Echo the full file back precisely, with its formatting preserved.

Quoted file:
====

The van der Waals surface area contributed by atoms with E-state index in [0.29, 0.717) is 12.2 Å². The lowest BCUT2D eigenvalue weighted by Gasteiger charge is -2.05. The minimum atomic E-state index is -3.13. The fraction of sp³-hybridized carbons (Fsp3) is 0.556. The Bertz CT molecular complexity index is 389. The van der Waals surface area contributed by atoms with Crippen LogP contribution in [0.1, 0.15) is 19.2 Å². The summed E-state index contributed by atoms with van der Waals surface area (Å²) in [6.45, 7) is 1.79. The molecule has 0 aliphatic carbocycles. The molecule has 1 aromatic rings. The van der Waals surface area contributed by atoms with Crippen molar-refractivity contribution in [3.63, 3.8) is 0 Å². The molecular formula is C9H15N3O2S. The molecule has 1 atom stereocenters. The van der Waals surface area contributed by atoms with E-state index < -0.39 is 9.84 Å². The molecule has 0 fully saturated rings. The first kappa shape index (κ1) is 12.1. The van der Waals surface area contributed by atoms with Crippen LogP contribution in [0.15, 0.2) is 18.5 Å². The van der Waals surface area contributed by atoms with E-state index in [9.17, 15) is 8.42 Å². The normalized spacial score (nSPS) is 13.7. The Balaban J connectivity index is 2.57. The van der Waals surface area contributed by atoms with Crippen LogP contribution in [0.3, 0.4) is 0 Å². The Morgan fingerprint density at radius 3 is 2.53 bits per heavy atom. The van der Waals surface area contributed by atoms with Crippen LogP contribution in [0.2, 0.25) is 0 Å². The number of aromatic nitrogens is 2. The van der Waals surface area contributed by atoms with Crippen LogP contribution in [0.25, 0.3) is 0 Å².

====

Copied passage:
The van der Waals surface area contributed by atoms with E-state index in [0.29, 0.717) is 12.2 Å². The lowest BCUT2D eigenvalue weighted by Gasteiger charge is -2.05. The minimum atomic E-state index is -3.13. The fraction of sp³-hybridized carbons (Fsp3) is 0.556. The Bertz CT molecular complexity index is 389. The van der Waals surface area contributed by atoms with Crippen LogP contribution in [0.1, 0.15) is 19.2 Å². The summed E-state index contributed by atoms with van der Waals surface area (Å²) in [6.45, 7) is 1.79. The molecule has 0 aliphatic carbocycles. The molecule has 1 aromatic rings. The van der Waals surface area contributed by atoms with Crippen molar-refractivity contribution in [3.63, 3.8) is 0 Å². The molecular formula is C9H15N3O2S. The molecule has 1 atom stereocenters. The van der Waals surface area contributed by atoms with E-state index < -0.39 is 9.84 Å². The molecule has 0 fully saturated rings. The first kappa shape index (κ1) is 12.1. The van der Waals surface area contributed by atoms with Crippen LogP contribution in [0.15, 0.2) is 18.5 Å². The van der Waals surface area contributed by atoms with E-state index in [9.17, 15) is 8.42 Å². The normalized spacial score (nSPS) is 13.7. The Balaban J connectivity index is 2.57. The van der Waals surface area contributed by atoms with Crippen LogP contribution in [0.3, 0.4) is 0 Å². The Morgan fingerprint density at radius 3 is 2.53 bits per heavy atom. The van der Waals surface area contributed by atoms with Crippen LogP contribution in [0.2, 0.25) is 0 Å². The number of aromatic nitrogens is 2. The van der Waals surface area contributed by atoms with Crippen LogP contribution in [0.25, 0.3) is 0 Å².